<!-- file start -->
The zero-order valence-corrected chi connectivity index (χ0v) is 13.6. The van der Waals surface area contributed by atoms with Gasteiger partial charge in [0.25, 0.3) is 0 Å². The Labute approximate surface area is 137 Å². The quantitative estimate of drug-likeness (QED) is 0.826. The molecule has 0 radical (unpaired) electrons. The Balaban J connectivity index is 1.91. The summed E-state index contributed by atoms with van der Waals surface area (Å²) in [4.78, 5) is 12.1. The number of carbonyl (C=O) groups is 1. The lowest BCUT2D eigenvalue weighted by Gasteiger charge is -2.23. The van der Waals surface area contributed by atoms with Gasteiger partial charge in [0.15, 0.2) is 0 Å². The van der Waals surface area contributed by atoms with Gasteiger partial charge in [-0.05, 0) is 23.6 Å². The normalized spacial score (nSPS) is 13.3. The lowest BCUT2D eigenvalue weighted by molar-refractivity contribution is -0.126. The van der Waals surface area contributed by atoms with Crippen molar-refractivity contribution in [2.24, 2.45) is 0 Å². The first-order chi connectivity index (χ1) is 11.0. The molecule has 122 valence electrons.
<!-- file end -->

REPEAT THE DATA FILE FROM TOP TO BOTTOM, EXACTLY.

The zero-order valence-corrected chi connectivity index (χ0v) is 13.6. The van der Waals surface area contributed by atoms with Gasteiger partial charge in [0.25, 0.3) is 0 Å². The Labute approximate surface area is 137 Å². The quantitative estimate of drug-likeness (QED) is 0.826. The molecule has 0 radical (unpaired) electrons. The Balaban J connectivity index is 1.91. The summed E-state index contributed by atoms with van der Waals surface area (Å²) in [4.78, 5) is 12.1. The number of carbonyl (C=O) groups is 1. The lowest BCUT2D eigenvalue weighted by Gasteiger charge is -2.23. The van der Waals surface area contributed by atoms with Gasteiger partial charge in [0.15, 0.2) is 0 Å². The van der Waals surface area contributed by atoms with Gasteiger partial charge in [-0.05, 0) is 23.6 Å². The normalized spacial score (nSPS) is 13.3. The lowest BCUT2D eigenvalue weighted by molar-refractivity contribution is -0.126. The van der Waals surface area contributed by atoms with Crippen molar-refractivity contribution in [2.24, 2.45) is 0 Å². The first-order chi connectivity index (χ1) is 11.0. The molecule has 122 valence electrons.